The antimicrobial activity of 8 Bacillus spp. and 2 Lysinibacillus spp. representing the predominant aerobic sporeformers during traditional maari fermentations, a traditional fermented baobab seeds product from Burkina Faso, was investigated. The antimicrobial activity was assessed against a total of 31 indicator organisms representing various Gram-negative and positive pathogens. The screening showed that 3 Bacillus subtilis strains (B3, B122 and B222) in particular had antimicrobial activity against some Gram-positive organisms and were selected for further studies. It was found that the antimicrobial substances produced were heat stable, in-sensitive to catalase, sensitive to protease and trypsin but resistant to the proteolytic action of papain and proteinase K and equally active at pH values ranging from 3 to 11. Bacteriocin secretion started in late exponential growth phase and maximum activity was detected during the stationary growth phase. The production of bacteriocin by B. subtilis B3, B122 and B222 was dependent on the aeration conditions. Maximum production of bacteriocin was observed under reduced aeration. Specific primers were used to screen isolates B3, B122 and B222 for genes involved in the synthesis of the bacteriocins subtilosin A, subtilin, sublancin and ericin. Amplicons of the expected sizes were detected for iywB, sboA, sboX, albA and spaS involved in the biosynthesis of subtilosin and subtilin, respectively. The translated nucleotide sequences had 100% identity to the YiwB, SboX and SboA amino acid sequences of the subtilosin A producing B. subtilis subsp. subtilis strain 168. Interestingly there was a 3 amino acid deletion at the N-terminal part of AlbA in B3, B122 and B222 that probably alters the activity of this enzyme. Analysis of the spaS gene sequences of B3, B122 and B222, encoding a subtilin precursor peptide, showed that the translated nucleotide sequence had 98% identity with the corresponding SpaS amino acid sequence of subtilin producing B. subtilis subsp. spizizenii strain ATCC6633.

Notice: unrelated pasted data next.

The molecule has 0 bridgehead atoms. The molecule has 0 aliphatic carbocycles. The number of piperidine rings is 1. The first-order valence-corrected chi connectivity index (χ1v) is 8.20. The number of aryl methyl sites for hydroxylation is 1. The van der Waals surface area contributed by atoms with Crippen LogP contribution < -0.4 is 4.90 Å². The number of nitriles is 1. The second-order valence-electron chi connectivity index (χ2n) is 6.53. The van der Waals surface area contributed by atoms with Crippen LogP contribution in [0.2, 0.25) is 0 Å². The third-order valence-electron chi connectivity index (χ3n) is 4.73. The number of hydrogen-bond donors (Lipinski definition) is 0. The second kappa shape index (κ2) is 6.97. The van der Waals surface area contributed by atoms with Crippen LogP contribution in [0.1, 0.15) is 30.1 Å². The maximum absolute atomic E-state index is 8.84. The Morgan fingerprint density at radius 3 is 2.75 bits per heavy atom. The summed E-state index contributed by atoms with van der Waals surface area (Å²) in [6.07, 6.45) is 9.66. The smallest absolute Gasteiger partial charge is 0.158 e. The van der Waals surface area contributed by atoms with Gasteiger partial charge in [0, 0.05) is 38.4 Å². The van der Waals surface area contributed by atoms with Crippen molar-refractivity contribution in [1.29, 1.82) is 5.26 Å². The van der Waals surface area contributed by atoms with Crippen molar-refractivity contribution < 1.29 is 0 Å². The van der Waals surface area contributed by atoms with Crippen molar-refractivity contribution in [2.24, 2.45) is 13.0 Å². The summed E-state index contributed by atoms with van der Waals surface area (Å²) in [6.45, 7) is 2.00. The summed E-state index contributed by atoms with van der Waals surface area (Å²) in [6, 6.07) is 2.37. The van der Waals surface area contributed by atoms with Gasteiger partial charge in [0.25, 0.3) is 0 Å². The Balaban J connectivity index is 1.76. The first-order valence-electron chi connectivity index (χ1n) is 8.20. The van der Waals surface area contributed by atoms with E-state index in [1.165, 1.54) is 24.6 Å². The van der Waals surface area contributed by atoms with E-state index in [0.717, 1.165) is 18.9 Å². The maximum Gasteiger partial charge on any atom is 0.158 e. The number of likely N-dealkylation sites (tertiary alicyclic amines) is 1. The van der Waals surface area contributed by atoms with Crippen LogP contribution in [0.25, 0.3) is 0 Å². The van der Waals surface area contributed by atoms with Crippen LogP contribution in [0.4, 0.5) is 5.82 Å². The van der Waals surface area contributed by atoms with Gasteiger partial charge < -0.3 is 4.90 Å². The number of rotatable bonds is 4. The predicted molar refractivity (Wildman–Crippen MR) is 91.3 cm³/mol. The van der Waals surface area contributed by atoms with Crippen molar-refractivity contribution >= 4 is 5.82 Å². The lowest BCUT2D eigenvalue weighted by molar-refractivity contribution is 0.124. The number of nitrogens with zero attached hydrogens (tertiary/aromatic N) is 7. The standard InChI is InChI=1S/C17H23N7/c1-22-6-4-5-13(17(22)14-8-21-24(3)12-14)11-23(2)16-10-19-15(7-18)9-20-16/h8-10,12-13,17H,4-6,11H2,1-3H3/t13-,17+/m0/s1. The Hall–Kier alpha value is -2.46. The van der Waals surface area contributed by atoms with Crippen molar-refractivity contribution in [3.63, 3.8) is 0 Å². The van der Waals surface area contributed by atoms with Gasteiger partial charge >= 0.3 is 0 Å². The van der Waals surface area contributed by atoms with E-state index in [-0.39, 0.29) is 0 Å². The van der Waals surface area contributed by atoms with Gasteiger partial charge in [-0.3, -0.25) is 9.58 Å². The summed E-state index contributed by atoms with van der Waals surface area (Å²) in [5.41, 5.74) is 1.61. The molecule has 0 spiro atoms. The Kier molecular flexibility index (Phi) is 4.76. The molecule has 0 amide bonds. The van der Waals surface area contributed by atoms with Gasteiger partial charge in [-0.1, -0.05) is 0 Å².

( 2011 )
Biosurfactant-producing Bacillus are present in produced brines from Oklahoma oil reservoirs with a wide range of salinities.